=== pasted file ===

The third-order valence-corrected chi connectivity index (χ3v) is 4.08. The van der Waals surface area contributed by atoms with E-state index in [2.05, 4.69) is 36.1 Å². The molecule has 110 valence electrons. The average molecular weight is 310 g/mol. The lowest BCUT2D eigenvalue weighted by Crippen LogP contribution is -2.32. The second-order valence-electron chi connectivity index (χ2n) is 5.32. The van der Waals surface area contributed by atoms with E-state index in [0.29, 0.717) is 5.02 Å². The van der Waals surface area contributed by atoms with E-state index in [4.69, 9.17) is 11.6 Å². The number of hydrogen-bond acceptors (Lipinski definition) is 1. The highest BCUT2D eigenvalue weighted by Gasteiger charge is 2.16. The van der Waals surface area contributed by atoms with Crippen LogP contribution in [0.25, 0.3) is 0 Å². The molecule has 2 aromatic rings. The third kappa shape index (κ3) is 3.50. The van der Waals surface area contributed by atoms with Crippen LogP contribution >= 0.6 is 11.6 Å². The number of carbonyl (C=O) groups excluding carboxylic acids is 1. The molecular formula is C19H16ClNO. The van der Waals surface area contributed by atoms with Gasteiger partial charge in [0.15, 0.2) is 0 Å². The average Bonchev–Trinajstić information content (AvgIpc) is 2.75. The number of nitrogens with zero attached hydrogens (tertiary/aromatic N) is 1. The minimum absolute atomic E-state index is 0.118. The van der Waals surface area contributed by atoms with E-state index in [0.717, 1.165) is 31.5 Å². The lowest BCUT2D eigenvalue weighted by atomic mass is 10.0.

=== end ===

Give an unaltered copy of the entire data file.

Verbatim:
The third-order valence-corrected chi connectivity index (χ3v) is 4.08. The van der Waals surface area contributed by atoms with E-state index in [2.05, 4.69) is 36.1 Å². The molecule has 110 valence electrons. The average molecular weight is 310 g/mol. The lowest BCUT2D eigenvalue weighted by Crippen LogP contribution is -2.32. The second-order valence-electron chi connectivity index (χ2n) is 5.32. The van der Waals surface area contributed by atoms with E-state index in [0.29, 0.717) is 5.02 Å². The van der Waals surface area contributed by atoms with E-state index in [4.69, 9.17) is 11.6 Å². The number of hydrogen-bond acceptors (Lipinski definition) is 1. The highest BCUT2D eigenvalue weighted by Gasteiger charge is 2.16. The van der Waals surface area contributed by atoms with Crippen LogP contribution in [0.25, 0.3) is 0 Å². The molecule has 2 aromatic rings. The third kappa shape index (κ3) is 3.50. The van der Waals surface area contributed by atoms with Crippen LogP contribution >= 0.6 is 11.6 Å². The number of carbonyl (C=O) groups excluding carboxylic acids is 1. The molecular formula is C19H16ClNO. The van der Waals surface area contributed by atoms with Gasteiger partial charge in [0.15, 0.2) is 0 Å². The average Bonchev–Trinajstić information content (AvgIpc) is 2.75. The number of nitrogens with zero attached hydrogens (tertiary/aromatic N) is 1. The minimum absolute atomic E-state index is 0.118. The van der Waals surface area contributed by atoms with E-state index in [0.717, 1.165) is 31.5 Å². The lowest BCUT2D eigenvalue weighted by atomic mass is 10.0.